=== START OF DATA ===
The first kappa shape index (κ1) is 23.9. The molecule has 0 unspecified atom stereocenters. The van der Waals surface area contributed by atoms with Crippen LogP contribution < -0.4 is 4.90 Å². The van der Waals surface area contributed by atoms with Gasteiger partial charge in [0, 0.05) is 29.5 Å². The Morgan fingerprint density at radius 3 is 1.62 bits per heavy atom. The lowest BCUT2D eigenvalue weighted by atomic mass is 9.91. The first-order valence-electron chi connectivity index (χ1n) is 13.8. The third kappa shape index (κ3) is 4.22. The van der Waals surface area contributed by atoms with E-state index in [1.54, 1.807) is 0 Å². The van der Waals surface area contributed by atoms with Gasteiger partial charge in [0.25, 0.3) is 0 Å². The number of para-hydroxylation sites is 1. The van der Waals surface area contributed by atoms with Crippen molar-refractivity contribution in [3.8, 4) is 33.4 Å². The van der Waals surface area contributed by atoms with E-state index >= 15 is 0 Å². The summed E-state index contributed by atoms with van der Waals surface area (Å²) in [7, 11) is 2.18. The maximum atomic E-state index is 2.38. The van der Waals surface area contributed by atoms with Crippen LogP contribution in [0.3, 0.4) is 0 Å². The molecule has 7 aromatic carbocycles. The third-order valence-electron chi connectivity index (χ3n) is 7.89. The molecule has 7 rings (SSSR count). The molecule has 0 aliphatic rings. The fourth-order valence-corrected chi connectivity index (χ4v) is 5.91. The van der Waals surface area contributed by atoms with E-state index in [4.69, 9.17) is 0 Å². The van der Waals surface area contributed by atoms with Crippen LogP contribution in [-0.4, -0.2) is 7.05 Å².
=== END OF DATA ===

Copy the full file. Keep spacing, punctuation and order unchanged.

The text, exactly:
The first kappa shape index (κ1) is 23.9. The molecule has 0 unspecified atom stereocenters. The van der Waals surface area contributed by atoms with Crippen LogP contribution < -0.4 is 4.90 Å². The van der Waals surface area contributed by atoms with Gasteiger partial charge in [0, 0.05) is 29.5 Å². The Morgan fingerprint density at radius 3 is 1.62 bits per heavy atom. The lowest BCUT2D eigenvalue weighted by atomic mass is 9.91. The first-order valence-electron chi connectivity index (χ1n) is 13.8. The third kappa shape index (κ3) is 4.22. The van der Waals surface area contributed by atoms with E-state index in [1.54, 1.807) is 0 Å². The van der Waals surface area contributed by atoms with Gasteiger partial charge in [0.25, 0.3) is 0 Å². The number of para-hydroxylation sites is 1. The van der Waals surface area contributed by atoms with Crippen molar-refractivity contribution in [3.8, 4) is 33.4 Å². The van der Waals surface area contributed by atoms with E-state index >= 15 is 0 Å². The summed E-state index contributed by atoms with van der Waals surface area (Å²) in [7, 11) is 2.18. The maximum atomic E-state index is 2.38. The van der Waals surface area contributed by atoms with Crippen LogP contribution in [0.3, 0.4) is 0 Å². The molecule has 7 aromatic carbocycles. The third-order valence-electron chi connectivity index (χ3n) is 7.89. The molecule has 7 rings (SSSR count). The molecule has 0 aliphatic rings. The fourth-order valence-corrected chi connectivity index (χ4v) is 5.91. The van der Waals surface area contributed by atoms with E-state index in [4.69, 9.17) is 0 Å². The van der Waals surface area contributed by atoms with Crippen LogP contribution in [-0.4, -0.2) is 7.05 Å².